ST. CROIX INSIGHTS
Broke vs. Poor
BY BRETT ANDERSON/ST.CROIX ADVISORS, LLC
So often we use the word “poor” to describe our financial state when what we really mean is “broke.” What’s wrong with that? Well, these term refer to two very different situations, and using “broke” vs. “poor” interchangeably minimizes the very real experience shared by millions of Americans.
Being broke is a drag
Most individuals have experienced being broke at one time or another. I know I have. In my simple definition, “broke” means having a roof over your head, food in the fridge (even though you might think you never have anything good to eat in the house), clothes, shoes, and a car or bike—but your phone might be a few years old, and you make your own coffee before you head to work, and you probably aren’t taking lavish vacations.
Broke means not having enough money for the miscellaneous items we want in our life—the newest iPhone, expensive meals, or designer clothes—but, ultimately, getting by and hoping for brighter days.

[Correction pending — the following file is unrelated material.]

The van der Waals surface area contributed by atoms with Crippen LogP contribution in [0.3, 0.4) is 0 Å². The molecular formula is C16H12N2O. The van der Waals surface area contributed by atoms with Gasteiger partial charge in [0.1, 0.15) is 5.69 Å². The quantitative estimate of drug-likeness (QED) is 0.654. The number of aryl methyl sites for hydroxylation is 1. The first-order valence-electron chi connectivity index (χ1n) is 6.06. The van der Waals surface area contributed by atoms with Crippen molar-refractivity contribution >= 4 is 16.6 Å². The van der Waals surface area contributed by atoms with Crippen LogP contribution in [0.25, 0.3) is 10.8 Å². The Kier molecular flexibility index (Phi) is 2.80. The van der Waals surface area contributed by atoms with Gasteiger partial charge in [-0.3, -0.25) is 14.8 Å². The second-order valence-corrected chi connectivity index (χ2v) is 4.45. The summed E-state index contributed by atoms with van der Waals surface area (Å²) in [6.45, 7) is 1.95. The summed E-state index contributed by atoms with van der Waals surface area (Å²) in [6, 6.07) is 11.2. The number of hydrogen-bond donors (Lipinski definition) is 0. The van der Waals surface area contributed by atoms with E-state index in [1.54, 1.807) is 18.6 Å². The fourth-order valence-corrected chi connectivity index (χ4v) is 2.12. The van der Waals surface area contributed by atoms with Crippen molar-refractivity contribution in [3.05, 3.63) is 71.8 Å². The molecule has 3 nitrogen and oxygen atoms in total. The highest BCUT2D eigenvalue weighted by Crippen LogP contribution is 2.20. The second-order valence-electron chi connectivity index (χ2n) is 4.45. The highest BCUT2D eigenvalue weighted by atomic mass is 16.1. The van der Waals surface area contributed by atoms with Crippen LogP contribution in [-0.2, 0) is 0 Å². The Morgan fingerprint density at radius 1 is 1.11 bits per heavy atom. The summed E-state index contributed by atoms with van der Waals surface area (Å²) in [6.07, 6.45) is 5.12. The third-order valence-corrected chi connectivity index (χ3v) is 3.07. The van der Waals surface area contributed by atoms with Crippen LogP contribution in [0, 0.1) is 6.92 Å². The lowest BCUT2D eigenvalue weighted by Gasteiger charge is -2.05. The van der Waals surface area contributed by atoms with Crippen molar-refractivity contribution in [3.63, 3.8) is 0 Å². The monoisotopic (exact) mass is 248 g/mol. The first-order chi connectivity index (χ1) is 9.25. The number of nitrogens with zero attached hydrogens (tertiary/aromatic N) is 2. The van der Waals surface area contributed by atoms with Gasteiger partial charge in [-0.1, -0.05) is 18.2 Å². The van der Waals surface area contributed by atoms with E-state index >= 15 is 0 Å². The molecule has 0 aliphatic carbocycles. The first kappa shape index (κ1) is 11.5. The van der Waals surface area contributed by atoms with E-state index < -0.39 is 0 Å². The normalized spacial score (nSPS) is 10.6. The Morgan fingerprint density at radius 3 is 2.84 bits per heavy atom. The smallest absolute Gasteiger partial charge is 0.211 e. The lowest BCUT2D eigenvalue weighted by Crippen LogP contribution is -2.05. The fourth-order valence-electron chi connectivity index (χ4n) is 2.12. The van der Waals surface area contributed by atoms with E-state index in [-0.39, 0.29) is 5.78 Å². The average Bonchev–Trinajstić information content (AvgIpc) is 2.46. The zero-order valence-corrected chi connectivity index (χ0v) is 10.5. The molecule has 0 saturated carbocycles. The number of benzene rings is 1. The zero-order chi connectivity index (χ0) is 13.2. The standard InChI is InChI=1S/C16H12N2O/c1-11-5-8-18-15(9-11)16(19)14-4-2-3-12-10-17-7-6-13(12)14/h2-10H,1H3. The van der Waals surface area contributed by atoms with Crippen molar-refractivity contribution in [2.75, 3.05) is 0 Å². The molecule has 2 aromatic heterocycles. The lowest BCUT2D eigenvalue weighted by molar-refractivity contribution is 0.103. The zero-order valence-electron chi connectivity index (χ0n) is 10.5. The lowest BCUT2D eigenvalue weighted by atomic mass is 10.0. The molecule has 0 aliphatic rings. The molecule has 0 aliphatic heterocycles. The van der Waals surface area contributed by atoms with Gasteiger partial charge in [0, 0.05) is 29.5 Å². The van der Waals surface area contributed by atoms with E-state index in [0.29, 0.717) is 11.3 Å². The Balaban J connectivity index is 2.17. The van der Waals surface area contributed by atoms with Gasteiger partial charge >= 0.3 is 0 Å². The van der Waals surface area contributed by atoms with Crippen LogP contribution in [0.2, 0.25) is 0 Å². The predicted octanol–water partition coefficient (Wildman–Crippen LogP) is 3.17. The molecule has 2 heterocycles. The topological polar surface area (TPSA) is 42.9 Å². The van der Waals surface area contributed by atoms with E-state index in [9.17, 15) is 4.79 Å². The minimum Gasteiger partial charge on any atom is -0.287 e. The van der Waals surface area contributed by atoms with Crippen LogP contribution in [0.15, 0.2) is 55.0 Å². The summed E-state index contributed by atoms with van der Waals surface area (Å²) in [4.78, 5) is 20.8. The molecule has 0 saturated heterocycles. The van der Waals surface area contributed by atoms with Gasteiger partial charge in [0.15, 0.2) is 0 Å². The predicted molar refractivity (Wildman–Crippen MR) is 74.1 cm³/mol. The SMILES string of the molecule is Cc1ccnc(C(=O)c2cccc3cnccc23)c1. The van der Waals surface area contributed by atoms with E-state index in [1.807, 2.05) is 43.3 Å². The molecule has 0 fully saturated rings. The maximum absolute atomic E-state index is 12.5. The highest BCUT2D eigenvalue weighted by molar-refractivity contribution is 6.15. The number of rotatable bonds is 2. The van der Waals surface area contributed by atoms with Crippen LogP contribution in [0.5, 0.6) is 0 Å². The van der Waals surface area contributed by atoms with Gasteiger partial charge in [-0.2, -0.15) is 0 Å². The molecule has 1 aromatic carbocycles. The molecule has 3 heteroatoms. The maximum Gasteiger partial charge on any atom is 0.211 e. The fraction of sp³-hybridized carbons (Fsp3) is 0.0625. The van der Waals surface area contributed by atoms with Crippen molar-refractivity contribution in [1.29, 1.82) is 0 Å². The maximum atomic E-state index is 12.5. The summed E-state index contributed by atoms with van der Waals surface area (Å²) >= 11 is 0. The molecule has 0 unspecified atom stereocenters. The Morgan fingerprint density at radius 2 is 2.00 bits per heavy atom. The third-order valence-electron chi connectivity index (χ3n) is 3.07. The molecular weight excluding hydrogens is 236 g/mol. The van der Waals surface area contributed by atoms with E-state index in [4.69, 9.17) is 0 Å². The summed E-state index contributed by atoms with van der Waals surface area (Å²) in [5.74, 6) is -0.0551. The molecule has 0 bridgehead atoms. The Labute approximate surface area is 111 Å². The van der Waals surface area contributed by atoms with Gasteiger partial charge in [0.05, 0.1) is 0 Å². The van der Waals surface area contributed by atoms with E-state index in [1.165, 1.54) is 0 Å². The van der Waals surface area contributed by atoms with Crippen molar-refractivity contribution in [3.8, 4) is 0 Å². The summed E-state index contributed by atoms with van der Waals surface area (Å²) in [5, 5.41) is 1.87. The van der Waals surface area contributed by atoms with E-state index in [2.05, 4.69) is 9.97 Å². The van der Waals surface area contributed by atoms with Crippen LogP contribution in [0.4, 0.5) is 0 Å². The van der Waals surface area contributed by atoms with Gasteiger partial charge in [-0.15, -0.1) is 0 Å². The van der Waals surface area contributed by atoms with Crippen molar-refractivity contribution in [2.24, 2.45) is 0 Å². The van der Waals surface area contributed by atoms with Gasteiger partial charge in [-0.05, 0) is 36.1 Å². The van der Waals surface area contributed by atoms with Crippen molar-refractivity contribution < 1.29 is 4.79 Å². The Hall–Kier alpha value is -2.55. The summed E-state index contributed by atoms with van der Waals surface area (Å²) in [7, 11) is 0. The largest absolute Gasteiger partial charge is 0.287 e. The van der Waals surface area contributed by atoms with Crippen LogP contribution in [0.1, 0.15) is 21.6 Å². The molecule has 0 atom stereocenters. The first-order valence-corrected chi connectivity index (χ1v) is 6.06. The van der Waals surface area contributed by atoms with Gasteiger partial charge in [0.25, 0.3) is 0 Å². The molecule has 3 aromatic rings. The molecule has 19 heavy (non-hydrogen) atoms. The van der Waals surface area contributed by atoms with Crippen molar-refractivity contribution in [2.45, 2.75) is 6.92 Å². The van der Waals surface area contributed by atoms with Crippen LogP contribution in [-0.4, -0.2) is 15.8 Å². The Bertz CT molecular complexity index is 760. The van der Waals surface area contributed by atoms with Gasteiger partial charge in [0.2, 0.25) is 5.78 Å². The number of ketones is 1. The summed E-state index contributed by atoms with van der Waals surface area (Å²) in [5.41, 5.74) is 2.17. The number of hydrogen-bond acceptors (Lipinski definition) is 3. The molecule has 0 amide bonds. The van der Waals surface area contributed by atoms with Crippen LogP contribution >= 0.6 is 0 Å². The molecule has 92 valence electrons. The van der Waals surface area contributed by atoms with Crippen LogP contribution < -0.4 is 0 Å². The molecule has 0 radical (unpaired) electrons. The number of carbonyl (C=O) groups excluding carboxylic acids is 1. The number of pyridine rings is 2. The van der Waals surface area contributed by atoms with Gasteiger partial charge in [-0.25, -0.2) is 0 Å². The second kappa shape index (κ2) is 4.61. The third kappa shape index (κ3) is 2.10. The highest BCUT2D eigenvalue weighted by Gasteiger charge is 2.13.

Being poor is a crisis
On the other hand, poor means not having a roof over your head or knowing where your next meal is coming from. It means that a single surprise, accident, or medical issue would be catastrophic. It means hope is as hard to come by as a decent night’s sleep. Poor is a life-threatening condition that affects entire families across the country. I pray you and I never experience it.
We may not all have the newest car, shiniest toys, or top-of-the-line devices, but you know what? That’s OK. We can complain sometimes about not having the things we want, but we should be respectful of the difference between broke vs poor so we’re not silencing the struggles of so many Americans.
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